We still have a lot more to do in terms of the world knowing exactly who the Assassin is next time, but we’re working on that. And there was a lot of coverage stemming from the Kanye and Kendrick thing, so there is a momentum building. I think my responsibility is to stay ready for opportunities like this. When the next big thing comes and they say “He was on Kanye and Kendrick, let’s see what he can do on this”, I need to be ready so I can deliver. It’s not just about being there – it’s being there and killing it.
You’ve also been in Trinidad recording with soca artist Bunji Garlin and Kardinal Offishall on something called the Suit Of Black project…
How could I forget? Suit Of Black is dancehall and reggae mixed with soca and hip-hop. Kardinal Offishall, Bunji Garlin and myself. We were in Trinidad last week for a couple of days in the studio. Just craziness man. Just imagine what it’s going to be like when you put all those together and mix it up.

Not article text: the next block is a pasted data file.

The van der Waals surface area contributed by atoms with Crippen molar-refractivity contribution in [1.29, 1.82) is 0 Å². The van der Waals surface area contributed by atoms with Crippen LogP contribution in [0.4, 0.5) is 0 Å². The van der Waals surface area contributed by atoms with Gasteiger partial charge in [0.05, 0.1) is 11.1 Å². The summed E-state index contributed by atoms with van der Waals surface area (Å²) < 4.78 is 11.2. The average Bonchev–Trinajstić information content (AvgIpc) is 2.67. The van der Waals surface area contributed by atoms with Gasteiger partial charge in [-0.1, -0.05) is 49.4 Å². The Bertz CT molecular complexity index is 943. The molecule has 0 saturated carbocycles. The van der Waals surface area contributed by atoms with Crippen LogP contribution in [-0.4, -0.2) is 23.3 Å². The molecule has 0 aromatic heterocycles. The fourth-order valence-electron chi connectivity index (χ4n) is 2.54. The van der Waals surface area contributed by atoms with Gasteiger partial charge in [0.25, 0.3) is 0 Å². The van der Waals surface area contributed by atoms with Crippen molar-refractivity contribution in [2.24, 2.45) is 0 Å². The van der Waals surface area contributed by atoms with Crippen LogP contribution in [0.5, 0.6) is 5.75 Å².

You’re crossing all these borders right now. Where else would you like your music to take you?
Wherever it is to be received. Being in the industry for over a decade now there are certain things I’ve learnt and decided to shape my perspective around. One is the humility you need to be able to do what you love and have people receive it. To understand that nothing is owed to anyone. Just be being here to do this interview is me being grateful for that.
From here, when I’m in the studio it’s just about me trying to put what I’m feeling on a record and let it be. So if that’s going to take me to Jupiter then great. If they all want to see me in Germany 12 months of the year then that’s where I’m going to be. I just want to give the music to the world and let the chips fall where they may.